|THE DREAM||The Reality|
- Understand and apply a developmental perspective to pediatric DME
needs, and be able to explain the differences between children and
adults related to growth, development, and systems of service.
- Be able to troubleshoot a problematic seating and mobility system and
recommend appropriate corrections.
- Be able to prescribe and justify an appropriate seating and mobility
system for a variety of adult and pediatric rehabilitation patients.
- Be aware of the existence of various seating components, ADL and
comunications devices, gadgets, and techniques and their appropriate uses.
- Understand the roles and credentials of other professionals invovled
in equipment provision.
Pam Brown's wheelchair PowerPoint and pix, Vikki Stefans' updated version
Barbara Nemeth-King's talk may include information from these sites on DME vendor certification:
More sites on seating and other Assistive Technology:
A Quia quiz on Rehabilitation Equipment and Technology
- The U of Michigan Seating Service site, with more on team members, LMNs, ATS, etc. (WARNING: Dr. Stefans used to work here - be careful what you ask her about it, or you could be overdosed on Historical Perspective yet again.)
- Learning more at ATIA.org - Check out the links to conferences and webinars!
Welcome to Seating Clinic (Troubleshoot This!)
The earliest Developmental, ADL, and Communication slideshow
Slightly newer DevelADLComm
version, though not by much
Updated 2010 developmental
mobility equipment and
Updated 2010 ADL and communication as a separate show
Diagrams and Outline Notes:
From Pam's original lecture:
Overly Complicated Chart from Dr. Stefans' lecture
("LUPUS" should probably be "MS")
Slightly Less Complicated Chart
Just remember the big three questions:
...and that ONLY group 3 and a few group 2 with movement disorder
need custom molded seating
- Postural control
- Deformity - asymetrical vs symmetrical, correctable vs fixed
- Sensation - consider pressure relief cushions
(group 1 is planar, others contoured.)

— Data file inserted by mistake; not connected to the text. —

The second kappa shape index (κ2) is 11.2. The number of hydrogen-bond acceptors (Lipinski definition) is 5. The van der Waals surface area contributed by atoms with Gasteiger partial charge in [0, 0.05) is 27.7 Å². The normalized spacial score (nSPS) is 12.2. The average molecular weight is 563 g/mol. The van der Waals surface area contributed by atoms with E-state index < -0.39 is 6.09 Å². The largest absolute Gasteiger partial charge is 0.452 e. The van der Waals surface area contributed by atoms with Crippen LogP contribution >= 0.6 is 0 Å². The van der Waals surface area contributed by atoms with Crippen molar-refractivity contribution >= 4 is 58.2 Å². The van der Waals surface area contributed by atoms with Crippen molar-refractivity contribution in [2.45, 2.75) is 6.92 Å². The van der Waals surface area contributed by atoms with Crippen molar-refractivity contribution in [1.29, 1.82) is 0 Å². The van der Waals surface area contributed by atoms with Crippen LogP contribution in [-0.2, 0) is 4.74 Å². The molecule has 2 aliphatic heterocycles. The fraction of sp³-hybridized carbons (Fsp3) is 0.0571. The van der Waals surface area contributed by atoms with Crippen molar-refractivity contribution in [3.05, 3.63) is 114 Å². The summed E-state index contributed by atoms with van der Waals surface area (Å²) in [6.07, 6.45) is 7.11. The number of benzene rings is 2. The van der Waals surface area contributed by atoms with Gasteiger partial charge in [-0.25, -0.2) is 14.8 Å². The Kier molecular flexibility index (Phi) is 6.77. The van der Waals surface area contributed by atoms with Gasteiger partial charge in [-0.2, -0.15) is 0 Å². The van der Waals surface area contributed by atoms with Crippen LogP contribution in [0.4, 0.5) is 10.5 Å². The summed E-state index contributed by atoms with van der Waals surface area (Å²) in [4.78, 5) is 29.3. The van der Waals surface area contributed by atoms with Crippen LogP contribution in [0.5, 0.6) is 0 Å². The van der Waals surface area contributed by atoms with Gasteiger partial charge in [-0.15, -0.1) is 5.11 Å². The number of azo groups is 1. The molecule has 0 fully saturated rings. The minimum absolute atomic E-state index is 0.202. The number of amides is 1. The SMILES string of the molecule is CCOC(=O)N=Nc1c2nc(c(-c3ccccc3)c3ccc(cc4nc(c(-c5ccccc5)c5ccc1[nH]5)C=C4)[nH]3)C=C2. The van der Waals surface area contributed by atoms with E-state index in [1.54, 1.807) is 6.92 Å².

Degrees of Postural Control
Mechanisms of Symmetrical Slouch and its correction (usually Group 2):
BY THE WAY - What's wrong with this website and how would you fix it?
- Tippability, center of gravity, center of rotation
- Start at the pelvis and work your way up
- Seat and back angle options
- Extra supports
- Proper use of hip guides, abductor, tray, trunk support, headrest
Some items you should look up if you have not heard of:
- One-arm drive kits
- Power assist add-ons
- Offset hinges
- Crutch holders
- Skirt guards
- Bariatric Equipment
Transportation Safety -
regular and adaptive car seats, other options for tie downs
MEDICAL JUSTIFICATION -
- diagnosis, age, functional status
- not able to walk or extremely limited walking
- has pressure sore or need for pressure relief
- limited hand/arm function
- prevent or slow progression of deformity, provide orthopedic support
- do NOT mention caregiver convenience, socialization outside
the home if affected by "Homebound" regulations...sigh...
ADLs - useful gadgets vs human assistance
- basic: eating, grooming, bathing, dressing, toileting, transfers
- instrumental: cooking, cleaning, laundry
- adaptations for:
- fine motor deficit
- one-handedness- easier than commonly thought
UE vs LE prostheticsLE much more often successful because UE
function requires more detailed sensory feedback
crawlers, floor-sitters, corner chairs, standers
driving, working, relationships
Adaptive Driving basics-
- get permit first
- specialized eval unless cerebral function and upper extremities intact
- medical safety issues - seziure control for 6-12 months depending on state, VOLUNTARY reporting preferred, diabetes and heart disease can pose greater risks
- hand controls - sufficient gross leg movements, fast enough and without looking at feet (check proprioception)
- advanced controls
- add-ons - switch a function from one side to the other
ADA issues and accessibility -
...is there really a disability backlash?
If not, why don't the Paralympics get any decent coverage??
classic book, Sexual Options for Paraplegics and Quadriplegics (SCI
- Who needs a device, and for what?
- academics - IDEA, section 504 - handwriting replacers
- what is Section 508?
- deaf vs Deaf
- low vision, blind
- deaf-blind, blind with decreased tactile sensation - greater
Disability Etiquette and Language
why NONE of our patients are "wheelchair bound" or "suffering
Since my M.D. also stands for Messy Desk, please
use my e-mail!
Write me anytime at:firstname.lastname@example.org